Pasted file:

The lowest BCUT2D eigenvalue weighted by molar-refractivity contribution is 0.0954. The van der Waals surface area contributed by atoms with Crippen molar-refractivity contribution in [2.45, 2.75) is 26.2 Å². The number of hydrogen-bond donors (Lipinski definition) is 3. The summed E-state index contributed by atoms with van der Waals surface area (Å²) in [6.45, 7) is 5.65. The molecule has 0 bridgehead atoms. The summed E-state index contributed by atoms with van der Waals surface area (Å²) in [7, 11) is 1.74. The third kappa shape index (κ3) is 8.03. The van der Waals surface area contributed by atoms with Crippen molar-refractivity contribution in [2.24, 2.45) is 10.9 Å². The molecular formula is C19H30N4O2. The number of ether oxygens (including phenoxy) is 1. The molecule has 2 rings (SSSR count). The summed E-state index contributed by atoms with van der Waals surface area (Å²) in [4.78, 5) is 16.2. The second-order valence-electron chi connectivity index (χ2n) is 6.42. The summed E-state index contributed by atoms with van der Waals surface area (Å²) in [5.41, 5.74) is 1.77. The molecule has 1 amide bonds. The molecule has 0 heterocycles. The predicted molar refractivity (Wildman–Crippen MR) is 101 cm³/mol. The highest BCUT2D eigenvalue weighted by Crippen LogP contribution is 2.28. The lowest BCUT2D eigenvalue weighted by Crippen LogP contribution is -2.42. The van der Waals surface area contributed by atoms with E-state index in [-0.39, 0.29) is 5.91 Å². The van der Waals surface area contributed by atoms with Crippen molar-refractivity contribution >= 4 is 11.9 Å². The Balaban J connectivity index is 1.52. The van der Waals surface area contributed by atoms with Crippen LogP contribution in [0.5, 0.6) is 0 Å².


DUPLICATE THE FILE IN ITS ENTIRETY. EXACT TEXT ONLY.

The lowest BCUT2D eigenvalue weighted by molar-refractivity contribution is 0.0954. The van der Waals surface area contributed by atoms with Crippen molar-refractivity contribution in [2.45, 2.75) is 26.2 Å². The number of hydrogen-bond donors (Lipinski definition) is 3. The summed E-state index contributed by atoms with van der Waals surface area (Å²) in [6.45, 7) is 5.65. The molecule has 0 bridgehead atoms. The summed E-state index contributed by atoms with van der Waals surface area (Å²) in [7, 11) is 1.74. The third kappa shape index (κ3) is 8.03. The van der Waals surface area contributed by atoms with Crippen molar-refractivity contribution in [2.24, 2.45) is 10.9 Å². The molecular formula is C19H30N4O2. The number of ether oxygens (including phenoxy) is 1. The molecule has 2 rings (SSSR count). The summed E-state index contributed by atoms with van der Waals surface area (Å²) in [4.78, 5) is 16.2. The second-order valence-electron chi connectivity index (χ2n) is 6.42. The summed E-state index contributed by atoms with van der Waals surface area (Å²) in [5.41, 5.74) is 1.77. The molecule has 1 amide bonds. The molecule has 0 heterocycles. The predicted molar refractivity (Wildman–Crippen MR) is 101 cm³/mol. The highest BCUT2D eigenvalue weighted by Crippen LogP contribution is 2.28. The lowest BCUT2D eigenvalue weighted by Crippen LogP contribution is -2.42. The van der Waals surface area contributed by atoms with E-state index in [-0.39, 0.29) is 5.91 Å². The van der Waals surface area contributed by atoms with Crippen molar-refractivity contribution >= 4 is 11.9 Å². The Balaban J connectivity index is 1.52. The van der Waals surface area contributed by atoms with Crippen LogP contribution in [0.5, 0.6) is 0 Å².